New York — I suspect that someday in the not-so-distant future, the artwork spawned by The New Yorker will be scrutinized with great care by anyone interested in the attitudes, foibles, and fantasies of post-1925 Americans. Despite recent allegations of one New Yorker writer's ''creative'' reporting, no other magazine , after all, has so lovingly chronicled the slightly offbeat side of the American character, or the way we persist in our dignity even when everything seems to have gone wrong.
A delightful and excellent demonstration of what I mean can be seen at the National Academy of Design here. ''Seasons at The New Yorker: Six Decades of Cover Art'' consists of 80 original works of art designed and used originally as New Yorker covers over the past 60 years. The selection was made by Dita Amory, the academy's cataloger of prints and drawings, from the roughly 3,000 covers printed by that magazine. Included are examples by almost all the old favorites, from Rea Irvin (who created ''Eustace Tilley,'' the gentleman with top hat and monocle who was on the magazine's first cover) to Helen Hokinson, Peter Arno, Charles Addams, Charles Saxon, Jean Edward Koren, and Saul Steinberg.
John Dobkin, director of the National Academy, notes that the illustrations were chosen with several goals in mind: ''To gather for the first time a selection of the magazine's most striking images, to capture the illustrations' evolution in style and concept, and to honor so many gifted illustrators whose talent in the graphic-art genre has perhaps received inadequate recognition.''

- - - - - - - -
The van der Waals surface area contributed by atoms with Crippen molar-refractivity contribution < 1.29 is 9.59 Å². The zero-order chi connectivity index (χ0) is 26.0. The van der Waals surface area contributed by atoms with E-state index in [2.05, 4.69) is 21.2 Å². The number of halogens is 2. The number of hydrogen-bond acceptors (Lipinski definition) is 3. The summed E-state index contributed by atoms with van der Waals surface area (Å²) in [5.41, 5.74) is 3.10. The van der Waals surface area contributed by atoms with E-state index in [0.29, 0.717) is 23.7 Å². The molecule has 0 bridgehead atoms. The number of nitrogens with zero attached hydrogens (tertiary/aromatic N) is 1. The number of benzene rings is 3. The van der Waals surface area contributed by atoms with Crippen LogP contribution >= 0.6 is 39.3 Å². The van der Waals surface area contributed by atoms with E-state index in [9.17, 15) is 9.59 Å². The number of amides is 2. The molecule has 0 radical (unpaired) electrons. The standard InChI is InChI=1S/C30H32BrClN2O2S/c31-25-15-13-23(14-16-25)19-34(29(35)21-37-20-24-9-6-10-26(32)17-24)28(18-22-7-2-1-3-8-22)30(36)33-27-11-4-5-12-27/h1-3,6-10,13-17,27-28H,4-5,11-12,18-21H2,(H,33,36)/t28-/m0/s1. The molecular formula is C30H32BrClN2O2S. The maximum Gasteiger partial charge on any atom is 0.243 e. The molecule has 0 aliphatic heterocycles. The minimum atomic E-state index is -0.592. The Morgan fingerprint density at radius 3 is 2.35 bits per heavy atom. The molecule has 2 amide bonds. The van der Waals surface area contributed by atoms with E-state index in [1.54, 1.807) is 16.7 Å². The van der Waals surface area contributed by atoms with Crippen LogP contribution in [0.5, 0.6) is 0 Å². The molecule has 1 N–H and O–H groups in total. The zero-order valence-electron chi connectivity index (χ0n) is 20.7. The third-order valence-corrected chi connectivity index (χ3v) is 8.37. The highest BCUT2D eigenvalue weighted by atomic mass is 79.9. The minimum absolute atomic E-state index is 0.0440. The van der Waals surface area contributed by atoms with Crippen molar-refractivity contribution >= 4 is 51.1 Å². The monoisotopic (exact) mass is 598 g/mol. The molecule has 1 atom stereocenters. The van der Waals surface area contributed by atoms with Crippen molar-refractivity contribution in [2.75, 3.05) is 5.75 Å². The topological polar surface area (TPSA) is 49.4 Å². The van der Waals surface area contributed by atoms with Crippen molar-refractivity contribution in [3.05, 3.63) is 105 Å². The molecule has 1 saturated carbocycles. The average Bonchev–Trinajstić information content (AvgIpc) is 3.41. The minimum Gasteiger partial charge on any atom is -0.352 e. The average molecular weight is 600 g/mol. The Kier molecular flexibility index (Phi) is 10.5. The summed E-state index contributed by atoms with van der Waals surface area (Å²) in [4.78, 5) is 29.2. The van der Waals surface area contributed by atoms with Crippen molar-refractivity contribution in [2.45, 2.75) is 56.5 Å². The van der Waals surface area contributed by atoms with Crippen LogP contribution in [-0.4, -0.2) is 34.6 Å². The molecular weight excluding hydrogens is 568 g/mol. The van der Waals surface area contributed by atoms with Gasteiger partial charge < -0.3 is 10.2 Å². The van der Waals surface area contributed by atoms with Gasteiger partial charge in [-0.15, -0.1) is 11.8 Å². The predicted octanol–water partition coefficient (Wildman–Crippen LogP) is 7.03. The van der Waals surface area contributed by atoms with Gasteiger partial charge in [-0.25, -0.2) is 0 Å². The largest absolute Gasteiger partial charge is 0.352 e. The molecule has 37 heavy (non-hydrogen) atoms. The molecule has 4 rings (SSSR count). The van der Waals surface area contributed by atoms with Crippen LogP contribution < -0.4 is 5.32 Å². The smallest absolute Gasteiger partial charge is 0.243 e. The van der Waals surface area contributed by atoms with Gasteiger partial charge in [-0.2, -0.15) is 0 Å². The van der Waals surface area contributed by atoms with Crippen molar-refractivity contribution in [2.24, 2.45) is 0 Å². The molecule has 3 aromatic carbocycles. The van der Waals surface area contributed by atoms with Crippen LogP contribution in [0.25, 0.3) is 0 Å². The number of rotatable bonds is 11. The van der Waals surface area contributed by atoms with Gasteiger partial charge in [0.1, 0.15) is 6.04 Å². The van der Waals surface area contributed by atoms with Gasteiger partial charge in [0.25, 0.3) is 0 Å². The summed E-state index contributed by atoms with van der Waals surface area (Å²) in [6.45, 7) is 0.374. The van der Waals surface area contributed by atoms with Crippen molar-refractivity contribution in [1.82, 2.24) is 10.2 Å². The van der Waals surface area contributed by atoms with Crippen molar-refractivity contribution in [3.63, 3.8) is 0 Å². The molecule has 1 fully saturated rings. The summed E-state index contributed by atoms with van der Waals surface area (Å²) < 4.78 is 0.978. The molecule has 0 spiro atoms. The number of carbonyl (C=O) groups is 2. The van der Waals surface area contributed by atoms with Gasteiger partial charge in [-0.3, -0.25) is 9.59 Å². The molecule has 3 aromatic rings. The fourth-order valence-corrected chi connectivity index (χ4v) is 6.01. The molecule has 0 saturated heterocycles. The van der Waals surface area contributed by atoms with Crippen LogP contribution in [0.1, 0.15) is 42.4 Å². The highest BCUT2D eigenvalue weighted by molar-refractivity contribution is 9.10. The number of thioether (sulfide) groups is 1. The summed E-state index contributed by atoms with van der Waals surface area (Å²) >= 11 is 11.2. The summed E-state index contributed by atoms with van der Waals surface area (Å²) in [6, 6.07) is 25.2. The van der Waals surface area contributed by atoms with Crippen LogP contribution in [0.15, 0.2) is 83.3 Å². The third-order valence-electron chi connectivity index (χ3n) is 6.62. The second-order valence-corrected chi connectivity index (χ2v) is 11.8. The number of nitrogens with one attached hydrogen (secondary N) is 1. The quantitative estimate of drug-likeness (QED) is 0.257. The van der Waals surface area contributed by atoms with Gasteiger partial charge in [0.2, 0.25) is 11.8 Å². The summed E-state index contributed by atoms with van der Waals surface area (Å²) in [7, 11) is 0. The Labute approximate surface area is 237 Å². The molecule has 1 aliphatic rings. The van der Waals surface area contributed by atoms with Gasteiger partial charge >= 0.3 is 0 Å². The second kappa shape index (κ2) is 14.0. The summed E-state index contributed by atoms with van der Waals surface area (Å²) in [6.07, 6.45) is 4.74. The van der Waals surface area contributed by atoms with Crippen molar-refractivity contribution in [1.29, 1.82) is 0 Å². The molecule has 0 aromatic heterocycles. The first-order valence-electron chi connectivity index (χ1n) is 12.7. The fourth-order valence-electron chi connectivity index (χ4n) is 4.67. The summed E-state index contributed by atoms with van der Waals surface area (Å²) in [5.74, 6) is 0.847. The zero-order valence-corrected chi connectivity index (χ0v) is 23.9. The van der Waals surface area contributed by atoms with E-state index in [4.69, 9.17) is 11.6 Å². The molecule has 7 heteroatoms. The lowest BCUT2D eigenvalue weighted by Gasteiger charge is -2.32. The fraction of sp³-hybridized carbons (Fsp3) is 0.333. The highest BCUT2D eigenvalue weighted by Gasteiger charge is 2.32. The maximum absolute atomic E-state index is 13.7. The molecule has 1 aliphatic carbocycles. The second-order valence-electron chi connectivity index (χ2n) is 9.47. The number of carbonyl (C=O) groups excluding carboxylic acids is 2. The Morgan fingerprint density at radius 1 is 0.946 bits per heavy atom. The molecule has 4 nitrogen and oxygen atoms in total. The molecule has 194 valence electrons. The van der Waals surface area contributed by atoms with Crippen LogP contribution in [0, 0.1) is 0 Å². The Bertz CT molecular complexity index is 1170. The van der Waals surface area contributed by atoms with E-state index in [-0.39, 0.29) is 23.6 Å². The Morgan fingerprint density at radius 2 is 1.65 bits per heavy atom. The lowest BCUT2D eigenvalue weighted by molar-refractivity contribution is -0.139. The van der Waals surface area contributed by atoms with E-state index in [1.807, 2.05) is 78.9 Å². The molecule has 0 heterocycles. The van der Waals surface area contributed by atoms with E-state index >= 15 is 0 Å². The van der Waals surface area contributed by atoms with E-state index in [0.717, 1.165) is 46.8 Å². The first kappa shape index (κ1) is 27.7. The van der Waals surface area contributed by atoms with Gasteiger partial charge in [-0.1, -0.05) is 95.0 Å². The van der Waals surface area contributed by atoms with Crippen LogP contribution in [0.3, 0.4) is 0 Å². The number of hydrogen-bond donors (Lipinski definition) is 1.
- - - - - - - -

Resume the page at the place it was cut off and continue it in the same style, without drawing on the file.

Well and good, but precisely what is a New Yorker cover? After considerable thought, James Geraghty, longtime art editor of that magazine, came to the conclusion that ''a New Yorker cover is something I like.'' Theater critic Brendan Gill is a bit more specific, but even he is limited to listing the three or four basic types of covers. These he describes as ''those that are purely decorative, those that are topical or seasonal, and those that contain a mild satiric swipe or possibly a small, covert joke.''
Gill continues: ''Week in and week out, whether on newsstands or in the mail, they provide us with that welcome shock of recognition which we feel on encountering any old friend; the times may be aberrant, but here, we feel, is stability and reassurance.''
True enough, and particularly so when these ''old friends'' are encountered in the original on museum walls, in the company of their peers.
I was pleased to see William Cotton's 1940 cover depicting an elderly gentleman scolding a rabbit for leaving colored Easter eggs on the seat of his overstuffed chair, and Charles Addams's 1959 watercolor of a startled mountain climber encountering three huge, brightly decorated Easter eggs in a nest halfway up a mountain.
I was amused all over again by Helen Hokinson's wealthy matron surprised by an afternoon thundershower while reading love poems; William Steig's wonderfully wacky image of a huge woman chasing a huge butterfly; Laura Jean Allen's delicate study of shore birds; Peter Arno's 1931 cover of a casually dressed jogger in the midst of several very disapproving, formally attired ladies and gentlemen; and Edward Koren's zany and colorful study of wild and woolly sea creatures swimming beneath a fisherman in his boat.